My Business is Killing It. Where's the Money? - Part 2
At Benjamin Leo + Associates we often have to explain to our clients why the profitability of the company is so much better than what's going on with their bank account. At the end of a month we tell the client that they made $15,000, and they respond "So where is it?" The short answer is, "You reinvested it."
For example: Let's say you make jewelry and sell it, and also sell some jewelry made by other people. In December you sold $16,000 worth of jewelry you made and $4,000 worth of jewelry that other people made. You spent $8,000 on a shipment of jewelry made by someone else, $3,000 on precious metals to use as raw materials, $2,700 paying one employee to cover the register 40 hours a week, $4,000 on rent, $4,500 on a new kiln, and another $2,000 on utilities, office supplies, fixing a broken window, meals while you were working, etc. Plus you had to pay $4,400 in sales tax. That would look like this:
It looks like you lost $8,600.00 in a month when sales were good. You think "Wow. I'm an idiot. I should close this shop and get a job."
However, there are a lot of lines here that are not technically expenses. They are related to you investing in your business, or paying back loans.
The most complicated part is taking out the product order and raw materials and figuring out the cost of the items that you sold.
Previously, you made sure that you were pricing the jewelry you made yourself at 5 times the cost of the materials going into them. So if you spend $100 on silver and an stone for a ring, you make sure that you price it at $500. However, the jewelry made by others has been marked up before being sold to you. So you price it at double what you paid for it. These are standard markups.
That means that your cost for selling $16,000 worth of your own jewelry is $3,200, and your cost for selling $4,000 worth of other people's jewelry is $2,000. So your total cost of goods is $5,200.
The kiln is equipment, not an expense. You are going to have that kiln for a long time. For accounting purposes, it is assumed you will have it for seven years. So instead of having a $4,500.00 expense the day you bought the oven, you have a $642.86 expense at the end of each year for seven years. This is called depreciation.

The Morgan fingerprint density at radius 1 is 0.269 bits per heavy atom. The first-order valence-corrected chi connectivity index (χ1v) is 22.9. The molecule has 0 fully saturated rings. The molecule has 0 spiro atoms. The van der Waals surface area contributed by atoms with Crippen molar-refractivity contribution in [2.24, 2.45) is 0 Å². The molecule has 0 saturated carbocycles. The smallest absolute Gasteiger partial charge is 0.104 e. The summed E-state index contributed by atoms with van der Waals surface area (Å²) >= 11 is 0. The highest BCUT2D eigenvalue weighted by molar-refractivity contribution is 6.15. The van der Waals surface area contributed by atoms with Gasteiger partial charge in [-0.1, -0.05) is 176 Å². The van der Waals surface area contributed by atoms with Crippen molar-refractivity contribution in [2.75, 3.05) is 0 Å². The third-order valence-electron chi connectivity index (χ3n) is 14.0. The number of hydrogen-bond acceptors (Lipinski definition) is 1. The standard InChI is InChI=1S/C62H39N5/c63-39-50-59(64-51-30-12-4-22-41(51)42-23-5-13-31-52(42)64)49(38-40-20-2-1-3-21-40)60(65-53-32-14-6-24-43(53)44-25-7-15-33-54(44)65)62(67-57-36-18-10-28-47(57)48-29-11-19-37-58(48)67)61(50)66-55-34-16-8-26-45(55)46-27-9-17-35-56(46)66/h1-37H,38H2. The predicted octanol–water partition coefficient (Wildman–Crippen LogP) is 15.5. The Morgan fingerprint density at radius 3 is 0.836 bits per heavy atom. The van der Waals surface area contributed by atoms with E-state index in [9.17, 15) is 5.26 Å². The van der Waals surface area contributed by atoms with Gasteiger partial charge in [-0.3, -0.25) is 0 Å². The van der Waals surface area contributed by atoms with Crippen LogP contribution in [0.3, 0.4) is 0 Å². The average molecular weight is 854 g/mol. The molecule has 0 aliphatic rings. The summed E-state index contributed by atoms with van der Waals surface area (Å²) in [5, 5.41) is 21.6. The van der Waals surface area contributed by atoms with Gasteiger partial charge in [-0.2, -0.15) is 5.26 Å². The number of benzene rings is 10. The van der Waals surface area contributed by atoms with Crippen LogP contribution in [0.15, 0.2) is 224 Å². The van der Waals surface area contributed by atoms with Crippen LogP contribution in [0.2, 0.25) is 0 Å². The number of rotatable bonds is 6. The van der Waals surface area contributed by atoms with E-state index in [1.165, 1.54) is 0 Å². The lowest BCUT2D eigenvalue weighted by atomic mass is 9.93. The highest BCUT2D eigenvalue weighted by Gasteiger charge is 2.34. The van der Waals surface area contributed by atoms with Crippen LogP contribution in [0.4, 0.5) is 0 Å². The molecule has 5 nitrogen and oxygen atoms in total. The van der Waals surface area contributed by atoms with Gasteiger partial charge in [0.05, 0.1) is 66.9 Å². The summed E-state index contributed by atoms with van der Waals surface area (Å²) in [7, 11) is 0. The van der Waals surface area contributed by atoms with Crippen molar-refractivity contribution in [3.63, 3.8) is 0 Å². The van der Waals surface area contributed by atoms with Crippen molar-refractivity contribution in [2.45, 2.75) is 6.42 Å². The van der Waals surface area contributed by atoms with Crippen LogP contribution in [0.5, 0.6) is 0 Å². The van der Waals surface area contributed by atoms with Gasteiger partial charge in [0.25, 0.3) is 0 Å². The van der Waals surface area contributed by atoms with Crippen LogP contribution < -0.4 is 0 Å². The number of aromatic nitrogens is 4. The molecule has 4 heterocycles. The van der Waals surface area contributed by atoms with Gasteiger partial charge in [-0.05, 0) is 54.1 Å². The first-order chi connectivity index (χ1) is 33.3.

Sales tax is a liability, not an expense. For most retail sales, you have to collect sales tax. However, for accounting purposes, the sales tax is not income. In New York City if you sell someone a magazine that costs $10 they have to give you $10.88. For you, the $10 is sales, and the 88 cents is for the state and city governments. You didn't earn that 88 cents. You're just holding it for the government. So when you pay your sales tax, it isn't an expense. You're just handing over the money you were holding.
So when we take out these payments that are not technically expenses, the report looks like this:
You made money! In fact, you made a profit margin of 30.5%. That's very good for retail.
This is not some accounting magic. These numbers reflect your Operating Profit. This is what actually happened in the store. You still have items that you bought in the product order to sell later. You still have raw materials to make more jewelry. You will have the kiln for years. You collected the sales tax in previous months and just handed it over in December. You collected another $1,700 in sales tax that you will hand over later, that is not part of the $20,000 in sales.
The first advantage of viewing your sales and expenses this way is being able to see how your business is actually performing. This report is not based on what's going on with the bank account, but what is happening in the store on a day to day basis.
The second upside is you can take this report about your operating profit and show it to potential lenders or investors. They will want to see other reports (balance sheet, statement of cash flows, etc) to fully assess your business as a risk or opportunity, but you can show them that what you are doing is working, even if you bank balance doesn't look great.
This doesn't mean it is good to have no cash in the bank, but it can be good to have less money in the bank than you made in profit, because you can continue to make profit. In this example, the fact that you only sold a quarter of your product order means you can keep selling that product without spending anything. The fact that you bought the kiln means you can use it to make more product, without having to buy another kiln for seven years.
In fact, if we extrapolate what happens in January for this same business, we can see how the opposite can happen. A bank account may perform better than the business. For this we'll look at the reports side by side:
As you can see, your bank account recouped, even though your margin was smaller. Again, you calculate your cost of goods as you sell items. So you didn't have to buy new product or raw materials, but you realized the expense of what you had already paid out in December for the items you sold. So your operating profit was only $1,600, but your bank account recouped $5,300.
Please let us know if you have any questions or comments about this article. This really just scratches the surface. We will be posting follow up articles in the coming weeks. Our next article will more specifically address financial reports, namely the Profit & Loss Report and the Balance Sheet. Then you'll be able to see the way that the expenditures that don't go on the Profit & Loss are tracked on the Balance Sheet.